UBC Theses and Dissertations

UBC Theses Logo

UBC Theses and Dissertations

Characterization of an iron permease in Cryptococcus neoformans Simmer, Megan Irene


Cryptococcus neoformans is an opportunistic fungal pathogen with worldwide distribution. Pathogenesis is mediated by several virulence factors including growth at 37°C, melanin synthesis and capsule formation. Expression of the thick polysaccharide capsule is stimulated under iron-limiting conditions. Analysis of SAGE libraries of cells grown under iron-replete and iron-limited conditions identified orthologs of two components of the Saccharomyces cerevisiae high affinity iron uptake system, FTR1 and FET3. These genes, encoding the high affinity iron permease (FTR1) and the multicopper oxidase (FET3), form a cluster of functionally related genes in C. neoformans. Molecular genetic techniques were used to analyze the regulation of expression of FTR1 and FET3 by iron, copper and components of the PKA pathway. The results suggest that iron starvation stimulates transcription ofFTRl and FET3 regardless of genetic background and that maintenance of basal transcription of FTR1 requires the activity of P KA catalytic subunits. Supplemental copper stimulates FET3 expression but represses FTR1 expression. The contribution oiFTRl to C. neoformans growth under iron-limited conditions and response to oxidative stress was investigated in ftrl mutants. The results suggest that FTR1 is important for growth under iron-limiting conditions and that response to oxidative stress is also iron-dependent. The high-affinity iron transport system of C. neoformans represents a key cellular strategy for acquisition of a limiting nutrient in the environment. Elucidation of the mechanisms by which C. neoformans obtains iron under iron-limited conditions aids understanding of cell growth and proliferation inside the host and its potential contribution to virulence.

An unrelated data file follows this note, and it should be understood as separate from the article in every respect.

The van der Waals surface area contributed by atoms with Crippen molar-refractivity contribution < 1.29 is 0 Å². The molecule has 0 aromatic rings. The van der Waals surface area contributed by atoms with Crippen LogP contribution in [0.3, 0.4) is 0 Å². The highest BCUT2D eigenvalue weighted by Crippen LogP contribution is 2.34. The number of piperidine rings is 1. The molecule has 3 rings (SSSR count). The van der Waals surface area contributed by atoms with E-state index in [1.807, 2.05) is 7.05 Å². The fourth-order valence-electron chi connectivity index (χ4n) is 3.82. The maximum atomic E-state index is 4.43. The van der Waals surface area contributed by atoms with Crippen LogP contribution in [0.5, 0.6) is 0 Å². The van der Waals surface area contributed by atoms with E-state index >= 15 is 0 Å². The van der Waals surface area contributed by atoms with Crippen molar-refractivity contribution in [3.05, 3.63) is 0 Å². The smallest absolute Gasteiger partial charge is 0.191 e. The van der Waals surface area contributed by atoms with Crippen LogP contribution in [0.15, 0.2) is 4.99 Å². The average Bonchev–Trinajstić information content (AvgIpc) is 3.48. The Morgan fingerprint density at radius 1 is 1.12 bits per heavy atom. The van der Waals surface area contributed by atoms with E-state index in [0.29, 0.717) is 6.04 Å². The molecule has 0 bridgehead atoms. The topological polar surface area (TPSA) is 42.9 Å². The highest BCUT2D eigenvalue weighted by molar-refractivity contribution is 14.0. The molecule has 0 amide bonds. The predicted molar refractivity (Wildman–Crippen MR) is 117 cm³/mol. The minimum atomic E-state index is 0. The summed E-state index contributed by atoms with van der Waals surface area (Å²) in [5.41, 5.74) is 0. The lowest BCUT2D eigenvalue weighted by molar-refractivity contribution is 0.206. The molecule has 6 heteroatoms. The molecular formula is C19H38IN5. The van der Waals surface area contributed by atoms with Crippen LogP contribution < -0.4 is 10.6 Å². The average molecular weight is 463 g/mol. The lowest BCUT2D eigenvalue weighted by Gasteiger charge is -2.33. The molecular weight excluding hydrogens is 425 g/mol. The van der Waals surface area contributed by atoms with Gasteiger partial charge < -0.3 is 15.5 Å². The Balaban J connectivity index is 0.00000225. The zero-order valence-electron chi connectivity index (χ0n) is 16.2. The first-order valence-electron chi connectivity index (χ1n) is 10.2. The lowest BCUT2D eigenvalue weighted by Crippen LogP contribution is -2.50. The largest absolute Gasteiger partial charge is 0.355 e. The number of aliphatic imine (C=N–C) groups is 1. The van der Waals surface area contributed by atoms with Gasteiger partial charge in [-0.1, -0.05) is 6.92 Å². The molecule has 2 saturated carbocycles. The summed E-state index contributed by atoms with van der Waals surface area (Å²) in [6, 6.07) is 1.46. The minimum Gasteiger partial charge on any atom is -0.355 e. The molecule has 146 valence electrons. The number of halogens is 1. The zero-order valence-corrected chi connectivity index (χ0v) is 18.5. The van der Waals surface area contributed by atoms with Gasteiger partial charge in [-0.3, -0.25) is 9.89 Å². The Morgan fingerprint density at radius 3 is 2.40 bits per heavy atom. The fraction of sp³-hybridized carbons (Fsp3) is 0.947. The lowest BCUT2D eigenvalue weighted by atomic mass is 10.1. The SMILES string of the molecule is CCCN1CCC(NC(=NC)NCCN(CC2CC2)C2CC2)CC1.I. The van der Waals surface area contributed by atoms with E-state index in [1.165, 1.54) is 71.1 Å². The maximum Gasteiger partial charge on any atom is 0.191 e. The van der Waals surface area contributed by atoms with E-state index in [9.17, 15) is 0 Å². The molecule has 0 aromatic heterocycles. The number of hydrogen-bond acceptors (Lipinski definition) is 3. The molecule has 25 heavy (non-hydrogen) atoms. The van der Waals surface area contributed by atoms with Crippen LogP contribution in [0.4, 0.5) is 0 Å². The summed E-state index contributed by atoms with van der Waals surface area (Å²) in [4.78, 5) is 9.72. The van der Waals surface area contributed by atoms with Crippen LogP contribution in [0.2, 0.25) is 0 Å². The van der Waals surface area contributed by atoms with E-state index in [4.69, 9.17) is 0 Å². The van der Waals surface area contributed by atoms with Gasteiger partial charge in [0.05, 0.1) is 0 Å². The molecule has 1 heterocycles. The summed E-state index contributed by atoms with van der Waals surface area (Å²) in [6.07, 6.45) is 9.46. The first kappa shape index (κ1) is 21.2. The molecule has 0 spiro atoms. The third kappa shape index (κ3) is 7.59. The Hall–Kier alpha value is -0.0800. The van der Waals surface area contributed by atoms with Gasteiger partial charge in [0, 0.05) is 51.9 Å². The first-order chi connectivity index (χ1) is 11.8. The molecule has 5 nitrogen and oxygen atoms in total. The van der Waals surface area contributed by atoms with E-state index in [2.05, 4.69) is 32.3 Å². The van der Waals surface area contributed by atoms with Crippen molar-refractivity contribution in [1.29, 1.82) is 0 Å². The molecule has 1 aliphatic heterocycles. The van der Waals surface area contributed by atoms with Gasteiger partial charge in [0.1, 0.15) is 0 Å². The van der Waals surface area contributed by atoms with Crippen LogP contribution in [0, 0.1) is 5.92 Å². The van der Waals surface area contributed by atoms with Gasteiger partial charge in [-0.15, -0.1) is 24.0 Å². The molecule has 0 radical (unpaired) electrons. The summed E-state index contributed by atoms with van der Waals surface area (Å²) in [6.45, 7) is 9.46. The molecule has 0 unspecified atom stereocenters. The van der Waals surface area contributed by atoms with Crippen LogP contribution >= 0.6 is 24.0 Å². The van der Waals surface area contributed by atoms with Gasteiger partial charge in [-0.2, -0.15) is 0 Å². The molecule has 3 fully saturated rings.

Item Media

Item Citations and Data


For non-commercial purposes only, such as research, private study and education. Additional conditions apply, see Terms of Use https://open.library.ubc.ca/terms_of_use.